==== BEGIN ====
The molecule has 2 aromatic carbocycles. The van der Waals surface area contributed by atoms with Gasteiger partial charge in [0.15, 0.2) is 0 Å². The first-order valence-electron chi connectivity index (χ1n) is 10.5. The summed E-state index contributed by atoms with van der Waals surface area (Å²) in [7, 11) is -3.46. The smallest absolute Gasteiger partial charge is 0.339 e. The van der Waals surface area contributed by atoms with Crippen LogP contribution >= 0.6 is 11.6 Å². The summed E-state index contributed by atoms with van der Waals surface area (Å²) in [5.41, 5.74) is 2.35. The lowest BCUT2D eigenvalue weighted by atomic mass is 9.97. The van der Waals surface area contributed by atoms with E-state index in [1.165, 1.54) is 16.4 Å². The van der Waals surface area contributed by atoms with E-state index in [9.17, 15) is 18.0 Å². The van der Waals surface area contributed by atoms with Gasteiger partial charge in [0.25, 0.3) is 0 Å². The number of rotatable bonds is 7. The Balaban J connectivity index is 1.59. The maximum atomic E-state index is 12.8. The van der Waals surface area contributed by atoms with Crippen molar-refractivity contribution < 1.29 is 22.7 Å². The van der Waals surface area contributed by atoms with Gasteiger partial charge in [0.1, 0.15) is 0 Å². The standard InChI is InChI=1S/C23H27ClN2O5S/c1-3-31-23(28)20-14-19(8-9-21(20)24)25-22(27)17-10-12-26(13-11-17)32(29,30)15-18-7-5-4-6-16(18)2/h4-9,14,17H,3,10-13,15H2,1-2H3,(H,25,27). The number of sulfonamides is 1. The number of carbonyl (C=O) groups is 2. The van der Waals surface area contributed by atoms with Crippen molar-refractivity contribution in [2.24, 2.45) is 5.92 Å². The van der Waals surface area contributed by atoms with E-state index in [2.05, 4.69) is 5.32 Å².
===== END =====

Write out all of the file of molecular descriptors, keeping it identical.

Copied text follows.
The molecule has 2 aromatic carbocycles. The van der Waals surface area contributed by atoms with Gasteiger partial charge in [0.15, 0.2) is 0 Å². The first-order valence-electron chi connectivity index (χ1n) is 10.5. The summed E-state index contributed by atoms with van der Waals surface area (Å²) in [7, 11) is -3.46. The smallest absolute Gasteiger partial charge is 0.339 e. The van der Waals surface area contributed by atoms with Crippen LogP contribution >= 0.6 is 11.6 Å². The summed E-state index contributed by atoms with van der Waals surface area (Å²) in [5.41, 5.74) is 2.35. The lowest BCUT2D eigenvalue weighted by atomic mass is 9.97. The van der Waals surface area contributed by atoms with E-state index in [1.165, 1.54) is 16.4 Å². The van der Waals surface area contributed by atoms with E-state index in [9.17, 15) is 18.0 Å². The van der Waals surface area contributed by atoms with Gasteiger partial charge in [0.25, 0.3) is 0 Å². The number of rotatable bonds is 7. The Balaban J connectivity index is 1.59. The maximum atomic E-state index is 12.8. The van der Waals surface area contributed by atoms with Crippen molar-refractivity contribution < 1.29 is 22.7 Å². The van der Waals surface area contributed by atoms with Gasteiger partial charge in [0.1, 0.15) is 0 Å². The standard InChI is InChI=1S/C23H27ClN2O5S/c1-3-31-23(28)20-14-19(8-9-21(20)24)25-22(27)17-10-12-26(13-11-17)32(29,30)15-18-7-5-4-6-16(18)2/h4-9,14,17H,3,10-13,15H2,1-2H3,(H,25,27). The number of sulfonamides is 1. The number of carbonyl (C=O) groups is 2. The van der Waals surface area contributed by atoms with Crippen molar-refractivity contribution in [2.24, 2.45) is 5.92 Å². The van der Waals surface area contributed by atoms with E-state index in [2.05, 4.69) is 5.32 Å².